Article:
Regarding the junior caddie program, I love the idea of it. As you mentioned, the big hurdle is cost. A lot of players don’t want to fork out the extra cost for a caddie unless they’re checking off a bucket list experience at places like Pebble, Bandon, Cabot, etc and it’s a one time splurge. If junior caddies and/or caddie programs can be fuelled by scholarships or sponsorships, I think there’s definitely potential for it. I think it’s a great way for a junior to get immersed in the game, learn, and meet like-minded people. My home course (which is private) doesn’t have a caddie program, but it used to back in the day (well before my time). We do sponsor juniors and give them playing privileges at no cost to the family. If there was interest, a sponsored caddie program would work too, however, I think most of the juniors we bring in would much rather be playing!

    Cheers
    Josh

    1. aaronrbruce says:

      Thanks for feedbAck. I agree, juniors would much rather play than work (wouldn’t we all), but making them work for playing privileges could have its benefits.

  4. mrj803 says:

    Very provocative post, Aaron
    First, sincere thanks for the kind words and link to my post about the USGA handicap changes. Like you, caddying has been something I have little to no experience with. My only golf membership experience was at a municipal course in Hamilton, Ontario when I was 12. There was no caddy program. I played Cabot Links as part of a larger group. The one foursome hired a caddy and our group did not and I regret that decision. Lastly, I caddied for my stepson at his club championship last summer and welcomed the chance to engage in his experience and help him.

    I agree that caddying likely does more for the young person engaged in that role and when coordinated effectively can highly engage young people into the game. Often, from what I have read or seen, caddies will have limited access to play and can parlay their emerging interest in the game with a chance to play and improve.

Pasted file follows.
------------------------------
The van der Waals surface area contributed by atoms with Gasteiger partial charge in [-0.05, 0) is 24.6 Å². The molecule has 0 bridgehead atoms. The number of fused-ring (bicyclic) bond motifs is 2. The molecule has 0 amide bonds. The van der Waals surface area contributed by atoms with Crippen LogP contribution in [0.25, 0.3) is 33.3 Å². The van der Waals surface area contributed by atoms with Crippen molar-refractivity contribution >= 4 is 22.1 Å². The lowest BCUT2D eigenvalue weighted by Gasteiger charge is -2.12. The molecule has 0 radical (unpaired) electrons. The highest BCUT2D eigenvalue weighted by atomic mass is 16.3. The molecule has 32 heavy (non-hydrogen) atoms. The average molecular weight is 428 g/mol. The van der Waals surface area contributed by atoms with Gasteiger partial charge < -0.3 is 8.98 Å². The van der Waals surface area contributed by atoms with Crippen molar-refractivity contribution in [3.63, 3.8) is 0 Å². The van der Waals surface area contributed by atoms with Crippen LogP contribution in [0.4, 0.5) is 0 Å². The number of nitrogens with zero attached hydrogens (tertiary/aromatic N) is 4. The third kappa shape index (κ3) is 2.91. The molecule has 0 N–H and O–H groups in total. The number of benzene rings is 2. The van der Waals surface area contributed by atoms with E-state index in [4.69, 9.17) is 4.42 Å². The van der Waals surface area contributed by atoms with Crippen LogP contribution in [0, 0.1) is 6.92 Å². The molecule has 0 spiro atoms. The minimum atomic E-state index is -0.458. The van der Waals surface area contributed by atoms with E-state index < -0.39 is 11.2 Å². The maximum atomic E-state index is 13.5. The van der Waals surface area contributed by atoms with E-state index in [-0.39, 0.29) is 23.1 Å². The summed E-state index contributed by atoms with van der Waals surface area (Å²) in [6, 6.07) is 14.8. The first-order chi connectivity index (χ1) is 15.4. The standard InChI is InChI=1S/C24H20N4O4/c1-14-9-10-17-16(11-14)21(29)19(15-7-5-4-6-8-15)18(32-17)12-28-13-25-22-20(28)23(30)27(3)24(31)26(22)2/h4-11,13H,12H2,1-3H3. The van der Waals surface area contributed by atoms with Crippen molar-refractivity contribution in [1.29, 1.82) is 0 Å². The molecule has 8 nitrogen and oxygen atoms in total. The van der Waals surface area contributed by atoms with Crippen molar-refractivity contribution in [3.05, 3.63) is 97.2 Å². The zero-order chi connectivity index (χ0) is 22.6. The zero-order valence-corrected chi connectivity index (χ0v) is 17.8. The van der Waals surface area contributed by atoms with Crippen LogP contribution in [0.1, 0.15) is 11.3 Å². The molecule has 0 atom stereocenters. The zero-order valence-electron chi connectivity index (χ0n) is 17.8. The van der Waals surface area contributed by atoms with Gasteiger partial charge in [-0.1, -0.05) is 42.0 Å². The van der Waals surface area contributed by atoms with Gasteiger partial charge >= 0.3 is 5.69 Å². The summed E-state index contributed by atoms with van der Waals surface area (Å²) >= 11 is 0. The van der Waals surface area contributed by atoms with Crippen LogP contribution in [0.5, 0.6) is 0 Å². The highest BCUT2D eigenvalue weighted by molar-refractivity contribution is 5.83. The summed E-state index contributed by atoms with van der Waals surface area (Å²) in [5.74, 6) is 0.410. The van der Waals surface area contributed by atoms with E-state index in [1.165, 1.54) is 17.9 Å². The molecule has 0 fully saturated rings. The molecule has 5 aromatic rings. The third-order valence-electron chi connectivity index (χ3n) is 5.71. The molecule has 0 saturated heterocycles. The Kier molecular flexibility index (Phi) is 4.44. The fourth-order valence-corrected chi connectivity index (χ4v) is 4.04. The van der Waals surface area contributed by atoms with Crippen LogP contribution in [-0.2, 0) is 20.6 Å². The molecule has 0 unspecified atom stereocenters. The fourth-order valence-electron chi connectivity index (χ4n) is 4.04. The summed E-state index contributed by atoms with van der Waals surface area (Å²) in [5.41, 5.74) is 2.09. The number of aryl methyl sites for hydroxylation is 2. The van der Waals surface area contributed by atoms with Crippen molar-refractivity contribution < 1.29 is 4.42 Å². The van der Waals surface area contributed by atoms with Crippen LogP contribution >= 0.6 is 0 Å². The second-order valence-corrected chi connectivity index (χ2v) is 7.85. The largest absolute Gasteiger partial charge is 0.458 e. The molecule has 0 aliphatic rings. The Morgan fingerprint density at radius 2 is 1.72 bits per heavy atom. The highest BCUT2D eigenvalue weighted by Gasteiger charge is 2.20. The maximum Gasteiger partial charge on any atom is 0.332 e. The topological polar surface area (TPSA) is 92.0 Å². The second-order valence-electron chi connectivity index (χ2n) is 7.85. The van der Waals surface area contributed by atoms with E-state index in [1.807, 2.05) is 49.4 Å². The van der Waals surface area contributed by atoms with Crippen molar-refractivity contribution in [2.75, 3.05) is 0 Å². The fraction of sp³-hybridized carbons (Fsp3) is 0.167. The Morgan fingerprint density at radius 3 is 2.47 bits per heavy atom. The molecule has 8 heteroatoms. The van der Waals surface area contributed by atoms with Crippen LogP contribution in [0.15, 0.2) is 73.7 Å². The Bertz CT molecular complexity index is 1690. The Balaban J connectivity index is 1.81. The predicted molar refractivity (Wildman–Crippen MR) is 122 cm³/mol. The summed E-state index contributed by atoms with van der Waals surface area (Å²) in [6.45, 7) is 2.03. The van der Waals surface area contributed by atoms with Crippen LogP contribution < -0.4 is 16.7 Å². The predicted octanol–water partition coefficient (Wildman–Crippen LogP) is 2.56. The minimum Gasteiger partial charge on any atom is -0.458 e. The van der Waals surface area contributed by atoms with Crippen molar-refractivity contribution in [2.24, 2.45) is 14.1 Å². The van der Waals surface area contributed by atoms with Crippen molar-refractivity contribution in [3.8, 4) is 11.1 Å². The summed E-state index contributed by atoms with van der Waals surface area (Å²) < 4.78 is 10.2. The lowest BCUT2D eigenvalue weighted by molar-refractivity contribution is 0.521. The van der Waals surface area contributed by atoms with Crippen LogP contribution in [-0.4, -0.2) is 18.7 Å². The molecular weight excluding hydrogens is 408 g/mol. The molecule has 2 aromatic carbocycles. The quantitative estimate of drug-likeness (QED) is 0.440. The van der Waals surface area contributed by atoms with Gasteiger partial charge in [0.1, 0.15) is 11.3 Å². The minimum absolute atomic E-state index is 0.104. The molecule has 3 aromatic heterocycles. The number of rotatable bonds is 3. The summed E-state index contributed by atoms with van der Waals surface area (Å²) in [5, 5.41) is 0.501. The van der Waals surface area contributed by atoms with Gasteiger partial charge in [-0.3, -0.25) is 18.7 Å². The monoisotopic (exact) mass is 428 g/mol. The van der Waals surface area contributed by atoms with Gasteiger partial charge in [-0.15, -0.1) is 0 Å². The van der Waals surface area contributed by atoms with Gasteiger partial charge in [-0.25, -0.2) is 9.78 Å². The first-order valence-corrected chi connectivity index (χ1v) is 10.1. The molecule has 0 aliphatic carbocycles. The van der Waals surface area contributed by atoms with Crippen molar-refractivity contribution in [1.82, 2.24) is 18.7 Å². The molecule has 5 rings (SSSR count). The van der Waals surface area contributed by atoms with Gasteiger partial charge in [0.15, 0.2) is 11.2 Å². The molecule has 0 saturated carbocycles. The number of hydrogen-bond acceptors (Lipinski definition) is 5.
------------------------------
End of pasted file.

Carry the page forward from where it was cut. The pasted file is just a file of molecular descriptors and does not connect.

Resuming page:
When I was 12 in Hamilton, I enjoyed playing more with seniors than the juniors there. I wasn’t very good at that time and found the seniors provided me support and mentorship on how to play and how to conduct myself on the course. I suspect I was able to draw from the benefits of a caddying program while being able to play alongside these retirees. Fond memories for sure. But to your point, I’ll be curious to follow this string to see if anyone has had experience with this or knows if it remains active.

    How was the book? Is it worth a read?

    Thanks again. If I’m traveling to Ottawa next year on business I’ll write to see if we can get a round in together. I like 5 am tee times. ;).

    Cheers, Mike.

    1. aaronrbruce says:

      Hey Mike,

      Book is ok. Worth read, but don’t expect anything life changing. 3 out 5 in my opinion.

      You still in Hamilton? I am from London area and visit fairly regularly, we’ll have to meet up for game sometime.

      Aaron